Geyer: The sports-less sports fan
Ellen Geyer | Friday, March 27, 2020
When I first got word about Notre Dame’s extended spring break, back when there was still hope of returning to campus in April, amid my disappointment, sadness and mourning of a lost Bookstore Basketball season, I found a pretty excellent silver lining. For a whole two weeks without homework, I could do nothing but watch sports. After years of stolen glances of March Madness during class, sly searches of box scores and stat lines mid-lecture and breathless sprints back to my room in the evenings to catch the tail-end of afternoon games, I was finally free to be completely inundated by hours upon hours of upsets, beatdowns, Cinderella stories and implausible runs. What more could I have possibly asked for? Oh, cruel naivete!
I relished the idea of staying up late to watch West Coast NBA games, waking up early to watch Stephen A. Smith and Max Kellerman’s daily screaming match and spending entire afternoons watching Champions League soccer games. How cruelly I fell from my ivory tower.
Ruminating on my own sorrow, I began to consider that perhaps this disappointing development ushered in a new opportunity. If the NBA playoffs didn’t happen, the Cavs couldn’t fail to clinch a spot in them for yet another year. If the Premier League was canceled, Liverpool couldn’t continue its indiscriminate beatdown of Manchester City. If the Stanley Cup race came screeching to a halt, the Blue Jackets wouldn’t have the chance to embark upon their annual, mid-season self-destruction. Turns out that in a world without sports, I’m the happiest sports fan in the world.
Think about it. If, in July 2018, the NBA came grinding to a halt, LeBron James couldn’t have broken my heart, yet again, in leaving Cleveland for Los Angeles. If that doesn’t happen, the Cavs have huge bargaining power in the most absurd free agent summer in league history, 2019. Finding a way to unload J.R. Smith, Tristan Thompson and a few other useless burdens on their cap space, we’ve got KD or the Klaw or Kyrie wearing wine and gold once again. Is two titles in three years after a 52-year drought too much to ask for (And yes, I’m aware all of these signings are extremely implausible, but it is a pandemic after all, and I think that entitles me to a little freedom of imagination)?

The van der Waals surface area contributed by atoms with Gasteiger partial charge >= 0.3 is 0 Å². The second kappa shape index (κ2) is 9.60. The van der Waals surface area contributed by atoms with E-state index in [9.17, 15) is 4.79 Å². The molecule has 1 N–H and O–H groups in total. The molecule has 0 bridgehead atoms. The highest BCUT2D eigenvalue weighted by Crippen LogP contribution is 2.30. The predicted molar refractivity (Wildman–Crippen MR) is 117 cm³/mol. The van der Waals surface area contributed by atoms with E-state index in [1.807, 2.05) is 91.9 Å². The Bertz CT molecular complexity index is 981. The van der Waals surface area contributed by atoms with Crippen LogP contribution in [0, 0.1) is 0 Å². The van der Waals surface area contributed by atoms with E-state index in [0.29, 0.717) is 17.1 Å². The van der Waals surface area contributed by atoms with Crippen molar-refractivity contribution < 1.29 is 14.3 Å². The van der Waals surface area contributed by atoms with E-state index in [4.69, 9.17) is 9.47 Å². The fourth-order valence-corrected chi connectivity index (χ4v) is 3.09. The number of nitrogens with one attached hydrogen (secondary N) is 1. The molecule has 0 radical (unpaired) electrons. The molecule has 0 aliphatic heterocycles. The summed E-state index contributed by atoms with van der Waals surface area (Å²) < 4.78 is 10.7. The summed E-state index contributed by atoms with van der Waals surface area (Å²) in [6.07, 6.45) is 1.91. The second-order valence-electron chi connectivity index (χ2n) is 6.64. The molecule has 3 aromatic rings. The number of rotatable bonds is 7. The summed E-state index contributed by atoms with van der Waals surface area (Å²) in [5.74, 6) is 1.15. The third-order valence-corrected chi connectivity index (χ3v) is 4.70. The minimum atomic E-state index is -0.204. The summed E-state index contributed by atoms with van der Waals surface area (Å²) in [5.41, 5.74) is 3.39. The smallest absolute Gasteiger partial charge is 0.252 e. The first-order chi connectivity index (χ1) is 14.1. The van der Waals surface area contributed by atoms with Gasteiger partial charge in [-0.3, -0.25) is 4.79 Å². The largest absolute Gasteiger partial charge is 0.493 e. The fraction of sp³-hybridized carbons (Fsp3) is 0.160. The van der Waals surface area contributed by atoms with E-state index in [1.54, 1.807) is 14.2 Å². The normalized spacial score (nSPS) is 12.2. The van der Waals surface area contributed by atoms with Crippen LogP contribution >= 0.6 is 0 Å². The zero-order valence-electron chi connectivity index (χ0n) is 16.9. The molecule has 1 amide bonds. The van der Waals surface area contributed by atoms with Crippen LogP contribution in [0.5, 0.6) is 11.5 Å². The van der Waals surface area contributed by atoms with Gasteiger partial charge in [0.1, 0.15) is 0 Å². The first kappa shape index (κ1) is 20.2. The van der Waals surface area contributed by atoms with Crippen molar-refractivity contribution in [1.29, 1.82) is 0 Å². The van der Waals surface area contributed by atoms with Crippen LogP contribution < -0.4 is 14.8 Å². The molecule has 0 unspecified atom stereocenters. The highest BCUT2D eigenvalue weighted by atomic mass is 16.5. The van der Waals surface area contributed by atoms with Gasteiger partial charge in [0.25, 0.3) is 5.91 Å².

Without the 2019 NFL season, Feb. 2 could have been the happiest day of my life with the Browns picking up their first Super Bowl title in over 50 years. The progression of their season this year has certainly not made my wallet any thicker, with all my of my eight- and 10-win season wagers backfiring miserably in my face. Thanks a lot for getting my hopes up, Jarvis and OBJ. But if we cancel football? Those guys don’t even have the chance to hurt my feelings in the first place.
And then of course, we rewind the tape to the 2018 Cotton Bowl Classic. I’m going to let you insert your own personal fantasy here. It’s only fair.
So don’t you see? Perhaps the cancelation of sports isn’t really as bad as we thought it was. After all, it makes being an Ohio sports fan seem like a pretty sweet deal. And that, reader, is nothing short of a miracle.
The views expressed in this column are those of the author and not necessarily those of The Observer.